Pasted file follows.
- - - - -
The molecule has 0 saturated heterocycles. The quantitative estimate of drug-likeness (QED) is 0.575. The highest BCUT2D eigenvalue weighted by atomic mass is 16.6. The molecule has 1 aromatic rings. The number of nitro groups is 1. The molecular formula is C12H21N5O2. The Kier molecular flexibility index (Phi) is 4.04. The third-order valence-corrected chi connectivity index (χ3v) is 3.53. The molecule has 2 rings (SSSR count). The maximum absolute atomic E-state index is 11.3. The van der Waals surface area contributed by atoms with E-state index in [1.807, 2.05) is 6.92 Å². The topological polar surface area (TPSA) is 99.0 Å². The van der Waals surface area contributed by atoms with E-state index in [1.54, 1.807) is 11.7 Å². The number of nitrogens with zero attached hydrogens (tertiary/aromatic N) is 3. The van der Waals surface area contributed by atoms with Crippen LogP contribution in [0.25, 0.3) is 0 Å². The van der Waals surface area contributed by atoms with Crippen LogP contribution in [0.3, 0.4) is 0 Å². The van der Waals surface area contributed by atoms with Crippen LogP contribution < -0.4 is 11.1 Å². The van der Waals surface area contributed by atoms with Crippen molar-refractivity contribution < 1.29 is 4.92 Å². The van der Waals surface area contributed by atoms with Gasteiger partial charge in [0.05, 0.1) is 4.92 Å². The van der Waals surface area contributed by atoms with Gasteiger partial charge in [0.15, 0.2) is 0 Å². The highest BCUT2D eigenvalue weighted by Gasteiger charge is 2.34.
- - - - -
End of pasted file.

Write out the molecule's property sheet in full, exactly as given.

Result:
The molecule has 0 saturated heterocycles. The quantitative estimate of drug-likeness (QED) is 0.575. The highest BCUT2D eigenvalue weighted by atomic mass is 16.6. The molecule has 1 aromatic rings. The number of nitro groups is 1. The molecular formula is C12H21N5O2. The Kier molecular flexibility index (Phi) is 4.04. The third-order valence-corrected chi connectivity index (χ3v) is 3.53. The molecule has 2 rings (SSSR count). The maximum absolute atomic E-state index is 11.3. The van der Waals surface area contributed by atoms with E-state index in [1.807, 2.05) is 6.92 Å². The topological polar surface area (TPSA) is 99.0 Å². The van der Waals surface area contributed by atoms with E-state index in [1.54, 1.807) is 11.7 Å². The number of nitrogens with zero attached hydrogens (tertiary/aromatic N) is 3. The van der Waals surface area contributed by atoms with Crippen LogP contribution in [0.25, 0.3) is 0 Å². The van der Waals surface area contributed by atoms with Crippen LogP contribution in [0.3, 0.4) is 0 Å². The van der Waals surface area contributed by atoms with Crippen LogP contribution < -0.4 is 11.1 Å². The van der Waals surface area contributed by atoms with Crippen molar-refractivity contribution < 1.29 is 4.92 Å². The van der Waals surface area contributed by atoms with Gasteiger partial charge in [0.05, 0.1) is 4.92 Å². The van der Waals surface area contributed by atoms with Gasteiger partial charge in [0.15, 0.2) is 0 Å². The highest BCUT2D eigenvalue weighted by Gasteiger charge is 2.34.